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IASS Webinar 41: Comparing Data Quality and Sources of Error in Probability-based Online Panels and Online Opt-in Samples

Speaker: Andrew Mercer
Pew Research Center

26 June 2024 at 2pm – 3:30pm (CEST)

Please register for the IASS Webinar here.

After registering, you will receive a confirmation email containing information about joining the webinar. There will be time for questions. The webinar will be recorded and made available on the IASS and ISI web site. See below for the abstract and biography of the speakers.

Webinar Abstract

Over the past decade, online surveys, both those recruited using traditional probability-based methods and those drawn from online, opt-in sources, have grown to become the most common means of conducting public opinion research in the United States. During this same period, the Pew Research Center has conducted several studies examining data quality and sources of error in online, probability-based and opt-in samples. In this webinar, Andrew Mercer will review the findings from this line of research and discuss the Center’s most recent such study comparing the accuracy of six online surveys of U.S. adults – three from probability-based panels and three from opt-in sources. This is the first such
study to include samples from multiple probability-based panels, allowing for their side-by-side comparison. The study was also designed to permit an in-depth comparison of accuracy not only for full-sample estimates, but also for estimates within key demographic subgroups. Consistent with previous studies, it found that probability-based samples generally yielded more accurate estimates. While previous studies have tended to assume that differences between probability-based and opt-in samples are due to differences in the selection mechanism, the findings from this study suggest that in fact, many of the large biases found in online-opt in samples are instead due to measurement error stemming from the presence of “bogus respondents” who make no effort to answer questions truthfully. Critically, the study finds that errors from bogus respondents are especially large for subgroup estimates, particularly 18-29-year-olds and Hispanic adults.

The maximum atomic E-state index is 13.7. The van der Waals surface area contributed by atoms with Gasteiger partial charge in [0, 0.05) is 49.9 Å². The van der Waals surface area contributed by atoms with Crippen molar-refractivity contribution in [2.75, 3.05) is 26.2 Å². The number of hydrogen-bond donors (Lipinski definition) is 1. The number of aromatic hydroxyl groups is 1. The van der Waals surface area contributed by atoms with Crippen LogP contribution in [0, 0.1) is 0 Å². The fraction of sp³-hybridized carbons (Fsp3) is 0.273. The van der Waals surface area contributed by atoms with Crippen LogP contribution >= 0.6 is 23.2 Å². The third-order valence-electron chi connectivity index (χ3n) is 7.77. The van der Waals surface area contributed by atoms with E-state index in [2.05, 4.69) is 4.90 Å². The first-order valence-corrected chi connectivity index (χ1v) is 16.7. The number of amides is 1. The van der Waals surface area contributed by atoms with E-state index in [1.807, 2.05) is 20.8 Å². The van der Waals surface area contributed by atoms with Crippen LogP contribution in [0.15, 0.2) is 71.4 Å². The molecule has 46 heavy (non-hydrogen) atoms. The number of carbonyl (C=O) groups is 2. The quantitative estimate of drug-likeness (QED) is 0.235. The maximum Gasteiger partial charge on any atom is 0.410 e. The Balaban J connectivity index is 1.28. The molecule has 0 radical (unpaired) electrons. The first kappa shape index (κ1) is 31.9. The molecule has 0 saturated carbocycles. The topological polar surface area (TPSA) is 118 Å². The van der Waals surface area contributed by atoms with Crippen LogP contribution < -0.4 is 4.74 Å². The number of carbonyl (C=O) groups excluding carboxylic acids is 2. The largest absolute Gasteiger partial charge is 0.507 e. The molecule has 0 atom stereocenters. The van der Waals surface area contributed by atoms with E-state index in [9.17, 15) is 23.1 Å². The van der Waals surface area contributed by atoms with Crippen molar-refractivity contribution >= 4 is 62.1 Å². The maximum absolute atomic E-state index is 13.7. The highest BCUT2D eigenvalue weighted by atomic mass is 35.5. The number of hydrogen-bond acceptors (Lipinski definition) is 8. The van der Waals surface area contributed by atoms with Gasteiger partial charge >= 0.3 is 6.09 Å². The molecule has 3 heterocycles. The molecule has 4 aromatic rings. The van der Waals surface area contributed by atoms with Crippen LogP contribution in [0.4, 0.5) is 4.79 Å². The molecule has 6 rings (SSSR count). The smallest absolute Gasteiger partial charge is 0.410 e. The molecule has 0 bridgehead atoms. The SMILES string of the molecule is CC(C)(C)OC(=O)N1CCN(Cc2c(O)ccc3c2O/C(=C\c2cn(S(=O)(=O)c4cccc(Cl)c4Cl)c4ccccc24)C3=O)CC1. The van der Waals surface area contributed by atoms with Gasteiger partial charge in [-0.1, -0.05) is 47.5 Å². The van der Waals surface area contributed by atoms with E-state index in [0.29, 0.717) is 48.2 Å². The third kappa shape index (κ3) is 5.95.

Biography

Andrew Mercer is a senior research methodologist at Pew Research Center. He is an expert on probability-based online panels, nonprobability survey methods, survey nonresponse and statistical analysis. His research focuses on methods of identifying and correcting bias in survey samples. He leads the Center’s research on nonprobability samples and co-authored several reports and publications on
the subject. He also served on the American Association for Public Opinion Research’s task force on Data Quality Metrics for Online Samples. He has authored blog posts and analyses making methodological concepts such as margin of error and oversampling accessible to a general audience. Prior to joining the Center, Mercer was a senior survey methodologist at Westat. He received a bachelor’s degree in political science from Carleton College and master’s and doctoral degrees in survey methodology from the University of Maryland. His research has been published in Public Opinion Quarterly and the Journal of Survey Statistics and Methodology.